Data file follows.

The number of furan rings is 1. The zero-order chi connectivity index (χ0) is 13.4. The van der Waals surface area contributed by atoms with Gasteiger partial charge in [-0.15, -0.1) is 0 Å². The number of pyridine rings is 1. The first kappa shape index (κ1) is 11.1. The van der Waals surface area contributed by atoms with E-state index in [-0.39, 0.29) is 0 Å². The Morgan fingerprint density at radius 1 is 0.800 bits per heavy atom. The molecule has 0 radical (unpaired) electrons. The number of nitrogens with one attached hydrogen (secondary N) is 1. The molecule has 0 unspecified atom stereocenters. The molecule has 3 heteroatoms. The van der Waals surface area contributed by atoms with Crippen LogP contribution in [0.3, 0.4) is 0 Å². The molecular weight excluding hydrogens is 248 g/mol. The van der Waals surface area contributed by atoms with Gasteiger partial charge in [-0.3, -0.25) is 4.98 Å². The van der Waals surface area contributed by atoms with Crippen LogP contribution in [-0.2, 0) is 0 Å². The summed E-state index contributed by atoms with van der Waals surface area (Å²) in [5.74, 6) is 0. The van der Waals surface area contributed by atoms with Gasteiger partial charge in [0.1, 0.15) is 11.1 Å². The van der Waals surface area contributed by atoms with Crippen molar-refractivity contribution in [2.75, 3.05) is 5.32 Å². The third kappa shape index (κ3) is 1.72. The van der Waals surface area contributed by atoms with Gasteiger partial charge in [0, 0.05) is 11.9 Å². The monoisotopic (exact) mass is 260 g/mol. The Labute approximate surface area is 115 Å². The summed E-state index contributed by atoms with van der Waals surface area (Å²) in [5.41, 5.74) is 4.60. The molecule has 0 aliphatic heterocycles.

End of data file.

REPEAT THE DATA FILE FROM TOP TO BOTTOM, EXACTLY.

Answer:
The number of furan rings is 1. The zero-order chi connectivity index (χ0) is 13.4. The van der Waals surface area contributed by atoms with Gasteiger partial charge in [-0.15, -0.1) is 0 Å². The number of pyridine rings is 1. The first kappa shape index (κ1) is 11.1. The van der Waals surface area contributed by atoms with E-state index in [-0.39, 0.29) is 0 Å². The Morgan fingerprint density at radius 1 is 0.800 bits per heavy atom. The molecule has 0 radical (unpaired) electrons. The number of nitrogens with one attached hydrogen (secondary N) is 1. The molecule has 0 unspecified atom stereocenters. The molecule has 3 heteroatoms. The van der Waals surface area contributed by atoms with Crippen LogP contribution in [0.3, 0.4) is 0 Å². The molecular weight excluding hydrogens is 248 g/mol. The van der Waals surface area contributed by atoms with Gasteiger partial charge in [-0.3, -0.25) is 4.98 Å². The van der Waals surface area contributed by atoms with Crippen LogP contribution in [-0.2, 0) is 0 Å². The summed E-state index contributed by atoms with van der Waals surface area (Å²) in [5.74, 6) is 0. The van der Waals surface area contributed by atoms with Gasteiger partial charge in [0.1, 0.15) is 11.1 Å². The van der Waals surface area contributed by atoms with Crippen molar-refractivity contribution in [2.75, 3.05) is 5.32 Å². The third kappa shape index (κ3) is 1.72. The van der Waals surface area contributed by atoms with Gasteiger partial charge in [0, 0.05) is 11.9 Å². The monoisotopic (exact) mass is 260 g/mol. The Labute approximate surface area is 115 Å². The summed E-state index contributed by atoms with van der Waals surface area (Å²) in [5.41, 5.74) is 4.60. The molecule has 0 aliphatic heterocycles.